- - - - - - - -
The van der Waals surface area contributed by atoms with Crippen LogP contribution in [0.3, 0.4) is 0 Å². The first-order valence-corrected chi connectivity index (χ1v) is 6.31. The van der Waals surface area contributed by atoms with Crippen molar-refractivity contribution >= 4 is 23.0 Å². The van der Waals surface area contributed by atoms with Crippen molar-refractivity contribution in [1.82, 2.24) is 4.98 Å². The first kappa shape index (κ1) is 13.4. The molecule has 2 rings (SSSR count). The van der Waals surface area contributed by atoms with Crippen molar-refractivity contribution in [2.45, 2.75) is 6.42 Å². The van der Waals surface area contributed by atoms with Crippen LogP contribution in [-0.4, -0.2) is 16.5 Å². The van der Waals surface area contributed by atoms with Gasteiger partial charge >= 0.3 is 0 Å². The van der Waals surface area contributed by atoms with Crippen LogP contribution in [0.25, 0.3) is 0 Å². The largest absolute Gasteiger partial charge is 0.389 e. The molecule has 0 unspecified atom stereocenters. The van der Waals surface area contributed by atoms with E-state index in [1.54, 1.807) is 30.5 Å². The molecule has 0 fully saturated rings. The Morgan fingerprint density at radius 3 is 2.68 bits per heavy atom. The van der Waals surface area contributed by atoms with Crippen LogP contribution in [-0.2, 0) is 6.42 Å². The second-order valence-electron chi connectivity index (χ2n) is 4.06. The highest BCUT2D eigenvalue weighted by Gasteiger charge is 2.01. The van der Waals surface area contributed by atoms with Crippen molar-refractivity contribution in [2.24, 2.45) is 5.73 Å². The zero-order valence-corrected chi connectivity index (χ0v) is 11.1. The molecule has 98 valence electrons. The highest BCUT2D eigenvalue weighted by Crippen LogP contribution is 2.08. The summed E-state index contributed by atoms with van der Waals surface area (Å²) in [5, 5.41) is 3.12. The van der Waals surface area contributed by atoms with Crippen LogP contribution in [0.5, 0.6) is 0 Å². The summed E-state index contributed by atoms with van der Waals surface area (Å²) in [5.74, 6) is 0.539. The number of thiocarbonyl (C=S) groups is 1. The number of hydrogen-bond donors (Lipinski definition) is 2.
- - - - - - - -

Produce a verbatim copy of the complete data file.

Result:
The van der Waals surface area contributed by atoms with Crippen LogP contribution in [0.3, 0.4) is 0 Å². The first-order valence-corrected chi connectivity index (χ1v) is 6.31. The van der Waals surface area contributed by atoms with Crippen molar-refractivity contribution >= 4 is 23.0 Å². The van der Waals surface area contributed by atoms with Crippen molar-refractivity contribution in [1.82, 2.24) is 4.98 Å². The first kappa shape index (κ1) is 13.4. The molecule has 2 rings (SSSR count). The van der Waals surface area contributed by atoms with Crippen molar-refractivity contribution in [2.45, 2.75) is 6.42 Å². The van der Waals surface area contributed by atoms with Crippen LogP contribution in [-0.4, -0.2) is 16.5 Å². The van der Waals surface area contributed by atoms with Gasteiger partial charge >= 0.3 is 0 Å². The van der Waals surface area contributed by atoms with Crippen LogP contribution in [0.25, 0.3) is 0 Å². The largest absolute Gasteiger partial charge is 0.389 e. The molecule has 0 unspecified atom stereocenters. The van der Waals surface area contributed by atoms with E-state index in [1.54, 1.807) is 30.5 Å². The molecule has 0 fully saturated rings. The Morgan fingerprint density at radius 3 is 2.68 bits per heavy atom. The van der Waals surface area contributed by atoms with Crippen LogP contribution in [-0.2, 0) is 6.42 Å². The second-order valence-electron chi connectivity index (χ2n) is 4.06. The highest BCUT2D eigenvalue weighted by Gasteiger charge is 2.01. The van der Waals surface area contributed by atoms with Crippen molar-refractivity contribution in [2.24, 2.45) is 5.73 Å². The zero-order valence-corrected chi connectivity index (χ0v) is 11.1. The molecule has 98 valence electrons. The highest BCUT2D eigenvalue weighted by Crippen LogP contribution is 2.08. The summed E-state index contributed by atoms with van der Waals surface area (Å²) in [5, 5.41) is 3.12. The van der Waals surface area contributed by atoms with Crippen LogP contribution in [0.5, 0.6) is 0 Å². The summed E-state index contributed by atoms with van der Waals surface area (Å²) in [5.74, 6) is 0.539. The number of thiocarbonyl (C=S) groups is 1. The number of hydrogen-bond donors (Lipinski definition) is 2.